Part Four of Four: The Hub of 8 – The Gate of Apostolic Revival
In the final installment of these articles, we should begin by reminding ourselves that these are more than just amazing stories; they truly happened. There is a temptation with history, and even Scripture, to let the wonder take us over into fantasy, but these events must remain firmly grounded in reality. Samuel Carrick, R.C. Spurling—these were real men who encountered God and surrendered to Him. And through them, God shifted an entire region. They are just as real as A.A. Allen and his descendants, who are still alive today. And the miraculous healing of David H. sixty years ago was VERY real. In fact, though it seems strange to say, when the glory of God enveloped that little boy for a moment in 1959, the healing was so complete that it made him…normal. And somewhere, maybe even near us today, that boy is now almost sixty-three years old.
The importance of keeping a grip on reality here comes from the difference between history and a story. While a story can be dismissed, history always asks something from us. If we answer poorly, or not at all, we are doomed to repeat past failures, as the saying goes. In revival history, as we have seen, it is not just wisdom that inspects us but the Lord Himself. These are not just stories. These last two centuries have been a journey and relationship between a longing, Holy God and a maturing, sometimes rebellious, people across many generations. Now, it is our turn to make choices as a region of believers.
Part Three of Four: The Knoxville Boy, Healed from 26 Diseases
Consider the mercy of God for a moment. When A. A. Allen’s ministry visited this area, the Lord offered the gift of the Holy Spirit in a whole new dimension. Allen Meetings regularly saw power much like what was seen at the Shearer Schoolhouse with signs, wonders, and healings, except offered to thousands of people all at once. If it had been received, the immediate impact on Knoxville and region would have been tremendous. Yet rather than receive it, the Christian leadership of this area rejected it and viciously destroyed the character of the messenger. Imagine if one of us refused a precious gift from a friend or brother with such ferocity. It would be understandable for them to never speak to us again. Yet, the Lord’s ways are higher than our ways, and His thoughts are high above (Isaiah 55:9). Believe it or not, within 5 years of the rejection, the Lord would do something to communicate to this region that He was willing to show mercy and return if there was repentance. What is more, His message would come through the same vessel that was rejected: A.A. Allen.
Part Two of Four: Repairing the Reputation of A.A. Allen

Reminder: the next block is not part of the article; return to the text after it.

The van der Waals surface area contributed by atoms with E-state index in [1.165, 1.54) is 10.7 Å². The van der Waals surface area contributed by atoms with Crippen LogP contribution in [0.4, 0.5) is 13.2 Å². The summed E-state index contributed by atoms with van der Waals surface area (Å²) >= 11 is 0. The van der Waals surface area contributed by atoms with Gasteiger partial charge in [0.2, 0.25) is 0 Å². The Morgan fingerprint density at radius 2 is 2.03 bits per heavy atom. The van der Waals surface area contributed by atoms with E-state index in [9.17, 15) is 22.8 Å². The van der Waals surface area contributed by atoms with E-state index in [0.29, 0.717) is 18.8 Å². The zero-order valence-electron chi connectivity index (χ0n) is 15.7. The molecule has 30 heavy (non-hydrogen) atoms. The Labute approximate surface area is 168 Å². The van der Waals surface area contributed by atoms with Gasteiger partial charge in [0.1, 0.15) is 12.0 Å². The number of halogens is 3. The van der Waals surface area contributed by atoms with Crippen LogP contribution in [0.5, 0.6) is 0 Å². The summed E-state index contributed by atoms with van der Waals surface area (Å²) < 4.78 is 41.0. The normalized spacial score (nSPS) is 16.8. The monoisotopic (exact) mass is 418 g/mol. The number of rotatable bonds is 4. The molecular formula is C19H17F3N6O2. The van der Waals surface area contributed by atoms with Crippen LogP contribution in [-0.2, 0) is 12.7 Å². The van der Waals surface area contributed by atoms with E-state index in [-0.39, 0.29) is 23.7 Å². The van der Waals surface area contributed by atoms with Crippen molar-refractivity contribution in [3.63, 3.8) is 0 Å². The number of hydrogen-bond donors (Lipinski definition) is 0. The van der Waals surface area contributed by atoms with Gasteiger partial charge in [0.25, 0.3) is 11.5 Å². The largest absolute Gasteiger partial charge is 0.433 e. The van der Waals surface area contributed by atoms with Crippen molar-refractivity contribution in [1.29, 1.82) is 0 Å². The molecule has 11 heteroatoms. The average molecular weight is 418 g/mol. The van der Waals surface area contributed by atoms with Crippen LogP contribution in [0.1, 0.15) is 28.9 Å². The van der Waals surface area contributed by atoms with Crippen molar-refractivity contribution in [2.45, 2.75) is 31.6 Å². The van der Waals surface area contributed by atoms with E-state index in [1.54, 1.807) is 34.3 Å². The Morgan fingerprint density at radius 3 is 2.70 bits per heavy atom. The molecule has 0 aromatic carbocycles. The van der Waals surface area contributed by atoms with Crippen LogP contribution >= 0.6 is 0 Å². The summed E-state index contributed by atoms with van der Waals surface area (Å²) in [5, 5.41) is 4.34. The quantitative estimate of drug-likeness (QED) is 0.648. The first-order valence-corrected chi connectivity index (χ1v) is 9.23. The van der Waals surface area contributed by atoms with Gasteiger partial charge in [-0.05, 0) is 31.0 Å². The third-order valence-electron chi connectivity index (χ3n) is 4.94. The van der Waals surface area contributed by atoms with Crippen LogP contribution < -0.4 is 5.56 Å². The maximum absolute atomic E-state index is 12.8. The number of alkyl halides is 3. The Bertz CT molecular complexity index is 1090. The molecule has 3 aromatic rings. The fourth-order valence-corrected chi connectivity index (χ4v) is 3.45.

[To read Part 1, click here.]
Before we examine the events of October 1955 in Knoxville, I feel I should explain the tone of these articles. Even in the study of secular history, we should seek to understand the causes and effects of choices, and hopefully, choose wisely in our own time because of them. When the threads of history lead directly to us, it is hard not to take our ancestors’ choices personally. We rejoice in their triumphs, lament their failures, and can almost feel their wounds. It should be even more personal when studying revival history. Not one negative comment is ever made about Daniel in the Bible. Yet when he interceded for his people as recorded in Daniel 9:16, he said, “Oh Lord, according to all Your righteousness, I pray, let Your anger and Your fury be turned away from Your city Jerusalem, Your holy mountain; because for our sins, and for the iniquities of our fathers, Jerusalem and Your people are a reproach to all those around us.”
The Lord watches our history as well. He takes a personal interest in it, and believe it or not, His choices are affected as well.
Part One of Four: Introduction and The Shearer Schoolhouse
One of my favorite subjects of study is revival history. The study of other forms of history can be frightening considering how much we see it repeating itself lately, particularly in the government and economic realms. However, revival history takes the same principle question that usually causes fear – “What if it happens again?” – and makes it a buoy of our faith and overwhelmingly encouraging, “What if God does this again?!”. While we can certainly count on evil to continue in its dark agenda, we can rely on the Lord even more to bring about His kingdom here on earth. (Heb. 13:8)
Recently, I posted something every day for a week on Facebook regarding revival history in East Tennessee, about which I imagine, many around here may not know. I have two reasons for this. First, Friday, March 22, 2019, marked the 60th anniversary of an incredibly significant God-event in our local history, which I will touch on later. Second, there has been a considerable amount of future history written involving East Tennessee and the broader region in the last few years. And just like our past revivals, I am sure most around here do not know about it either. When I say, “future history”, that is my way of saying ‘promises from the Lord over an entire area which are confirmed by multiple sources who do not know each other.’ Call it prophecy if you like as that is what the Bible calls it. However, this is not like the abuses of prophecy you may have seen. And since it is in the Bible, we do not have permission to dismiss the real just because we have seen error. The truth is… the heart of the Lord for the future of our area has been disclosed, and we need to get ourselves connected with it through prayer, covenant-building and much more. Or else, He may walk on past our boat on His stroll across the stormy seas of our nation. (Mark 6:4)